The UK has seen the rise of mass luxury in recent years, with brands aiming to appeal with premium but affordable produce.
One of the big winners to arise from this trend has been prosecco, which has seen explosive growth and is now the go to tipple for many.
This is particularly relevant to women, who drank 62 percent of the 57m litres of sparkling wine drunk in the UK in 2016.
This sudden growth in the market has seen the birth of so-called bottomless-prosecco, as retailers try and stand out.
Much like the bottomless-Coke promotion, bottomless-prosecco is designed to drive footfall and is being offered by the likes of Neighborhood and London’s Mayfair Park Lane Hotel.
Interestingly, it’s also being used in salons and spas to coax women through the door.
Known as blowdry and bottomless-prosecco deals, campaigners have raised serious concerns about the dangers they present.
The director of alcohol charity Balance, Colin Shevills, said:
These types of unlimited prosecco promotions are actively encouraging binge drinking where people consume high amounts of alcohol over a short period of time. Their growing social acceptability is concerning. What these bottomless promotions aren’t mentioning are the very real harms of drinking, which is particularly worrying when we’re seeing increases in alcohol consumption amongst the female population.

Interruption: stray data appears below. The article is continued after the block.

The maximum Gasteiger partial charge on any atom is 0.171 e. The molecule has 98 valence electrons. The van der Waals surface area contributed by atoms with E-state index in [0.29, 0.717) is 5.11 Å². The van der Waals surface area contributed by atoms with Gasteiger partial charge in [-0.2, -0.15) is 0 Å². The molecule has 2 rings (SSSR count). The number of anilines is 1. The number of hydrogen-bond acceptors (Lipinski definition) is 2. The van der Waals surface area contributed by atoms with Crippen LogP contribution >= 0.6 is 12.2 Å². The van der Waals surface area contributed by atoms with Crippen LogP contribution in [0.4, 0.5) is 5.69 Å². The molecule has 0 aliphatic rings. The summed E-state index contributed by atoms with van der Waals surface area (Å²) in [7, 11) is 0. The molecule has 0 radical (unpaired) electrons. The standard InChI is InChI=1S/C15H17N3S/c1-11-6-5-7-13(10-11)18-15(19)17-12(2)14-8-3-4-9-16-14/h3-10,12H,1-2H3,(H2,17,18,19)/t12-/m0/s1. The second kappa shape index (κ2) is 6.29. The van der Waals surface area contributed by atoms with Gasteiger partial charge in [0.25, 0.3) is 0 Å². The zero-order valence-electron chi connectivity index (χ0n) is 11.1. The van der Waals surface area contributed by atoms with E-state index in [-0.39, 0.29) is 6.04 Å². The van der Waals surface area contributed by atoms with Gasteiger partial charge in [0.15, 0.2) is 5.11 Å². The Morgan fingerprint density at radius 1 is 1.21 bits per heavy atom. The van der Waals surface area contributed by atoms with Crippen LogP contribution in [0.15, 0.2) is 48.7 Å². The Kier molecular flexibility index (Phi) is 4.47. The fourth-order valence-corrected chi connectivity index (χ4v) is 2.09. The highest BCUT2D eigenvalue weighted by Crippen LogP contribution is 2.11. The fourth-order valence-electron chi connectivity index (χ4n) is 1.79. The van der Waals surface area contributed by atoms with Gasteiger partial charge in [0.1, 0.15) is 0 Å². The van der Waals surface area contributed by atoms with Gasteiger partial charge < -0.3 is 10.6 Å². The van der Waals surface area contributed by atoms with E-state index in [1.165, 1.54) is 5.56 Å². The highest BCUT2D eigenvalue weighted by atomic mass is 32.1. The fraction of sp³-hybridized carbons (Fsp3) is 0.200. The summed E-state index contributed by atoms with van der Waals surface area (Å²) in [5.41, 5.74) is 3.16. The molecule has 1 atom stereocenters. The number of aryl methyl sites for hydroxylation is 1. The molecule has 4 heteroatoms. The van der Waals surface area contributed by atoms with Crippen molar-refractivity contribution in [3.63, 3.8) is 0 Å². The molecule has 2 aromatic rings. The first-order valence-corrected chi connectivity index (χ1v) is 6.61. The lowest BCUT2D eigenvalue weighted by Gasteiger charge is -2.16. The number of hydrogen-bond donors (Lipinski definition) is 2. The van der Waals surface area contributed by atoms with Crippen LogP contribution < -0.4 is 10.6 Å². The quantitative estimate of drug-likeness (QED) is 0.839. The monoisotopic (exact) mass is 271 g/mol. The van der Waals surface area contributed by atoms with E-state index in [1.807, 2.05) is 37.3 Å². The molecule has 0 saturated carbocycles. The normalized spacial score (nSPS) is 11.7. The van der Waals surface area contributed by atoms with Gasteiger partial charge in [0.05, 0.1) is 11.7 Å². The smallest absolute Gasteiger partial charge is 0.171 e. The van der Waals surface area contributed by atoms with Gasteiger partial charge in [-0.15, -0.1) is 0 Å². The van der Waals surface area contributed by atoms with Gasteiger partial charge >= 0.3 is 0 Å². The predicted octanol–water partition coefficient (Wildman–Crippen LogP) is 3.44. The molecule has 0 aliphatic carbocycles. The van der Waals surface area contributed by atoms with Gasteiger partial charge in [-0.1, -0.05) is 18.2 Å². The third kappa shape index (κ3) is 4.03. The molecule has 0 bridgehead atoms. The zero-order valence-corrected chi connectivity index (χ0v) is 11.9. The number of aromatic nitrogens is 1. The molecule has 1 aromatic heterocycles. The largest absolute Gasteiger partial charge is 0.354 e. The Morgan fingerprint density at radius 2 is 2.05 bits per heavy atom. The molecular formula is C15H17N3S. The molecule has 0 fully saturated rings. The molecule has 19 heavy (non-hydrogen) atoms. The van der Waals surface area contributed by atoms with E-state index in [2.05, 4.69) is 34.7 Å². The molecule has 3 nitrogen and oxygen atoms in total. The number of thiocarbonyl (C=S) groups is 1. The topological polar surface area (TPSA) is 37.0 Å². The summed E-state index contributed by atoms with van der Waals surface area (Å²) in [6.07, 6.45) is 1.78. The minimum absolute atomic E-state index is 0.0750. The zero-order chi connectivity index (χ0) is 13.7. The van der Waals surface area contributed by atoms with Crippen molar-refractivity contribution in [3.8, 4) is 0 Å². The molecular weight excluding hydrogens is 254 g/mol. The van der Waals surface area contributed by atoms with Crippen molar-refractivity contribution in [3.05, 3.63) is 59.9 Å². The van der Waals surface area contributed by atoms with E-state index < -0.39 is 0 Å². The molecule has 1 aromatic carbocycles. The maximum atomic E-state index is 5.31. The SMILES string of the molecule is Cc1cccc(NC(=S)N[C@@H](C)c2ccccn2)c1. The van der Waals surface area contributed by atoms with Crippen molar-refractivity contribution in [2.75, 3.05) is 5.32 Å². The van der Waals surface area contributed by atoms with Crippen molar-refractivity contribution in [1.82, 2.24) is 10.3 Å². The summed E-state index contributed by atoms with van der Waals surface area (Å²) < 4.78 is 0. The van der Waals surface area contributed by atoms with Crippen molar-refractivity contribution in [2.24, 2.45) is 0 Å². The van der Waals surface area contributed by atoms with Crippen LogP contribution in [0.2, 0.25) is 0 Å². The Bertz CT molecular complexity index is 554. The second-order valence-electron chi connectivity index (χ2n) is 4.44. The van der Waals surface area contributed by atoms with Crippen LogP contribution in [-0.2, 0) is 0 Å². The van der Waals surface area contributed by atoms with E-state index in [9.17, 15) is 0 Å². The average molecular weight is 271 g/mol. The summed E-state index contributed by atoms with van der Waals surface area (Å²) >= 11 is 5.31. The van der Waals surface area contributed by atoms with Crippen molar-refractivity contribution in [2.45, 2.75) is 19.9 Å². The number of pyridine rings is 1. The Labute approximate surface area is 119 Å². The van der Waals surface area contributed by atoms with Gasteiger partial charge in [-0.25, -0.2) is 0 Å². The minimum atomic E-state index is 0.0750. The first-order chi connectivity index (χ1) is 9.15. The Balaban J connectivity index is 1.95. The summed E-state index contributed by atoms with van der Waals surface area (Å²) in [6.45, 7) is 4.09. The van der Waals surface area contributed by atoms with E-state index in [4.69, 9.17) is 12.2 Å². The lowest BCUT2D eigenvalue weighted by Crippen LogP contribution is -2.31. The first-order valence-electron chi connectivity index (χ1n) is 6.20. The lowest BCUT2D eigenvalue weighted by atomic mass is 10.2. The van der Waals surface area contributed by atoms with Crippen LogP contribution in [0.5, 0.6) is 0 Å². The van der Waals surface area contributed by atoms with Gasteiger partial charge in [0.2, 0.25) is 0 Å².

The WHO reports some 3.3m deaths are directly caused each year by binge drinking.
However, the Association of Licensed Multiple Retailers (ALMR) has responded by saying that there are far greater dangers presented by other forms of binge drinking.
ALMR chief executive Kate Nicholls states: “The move towards Prosecco, which is lower in strength than many wines and sold only in 125ml servings, has helped cut consumption of 1bn units of alcohol […] Any campaigners who are worried about drinks promotions would be better advised to look towards the off-trade where alcohol can be bought at a much lower cost for unsupervised consumption.”
The prosecco bottle looks far from being run dry. If the demand is there, best uncork the supply.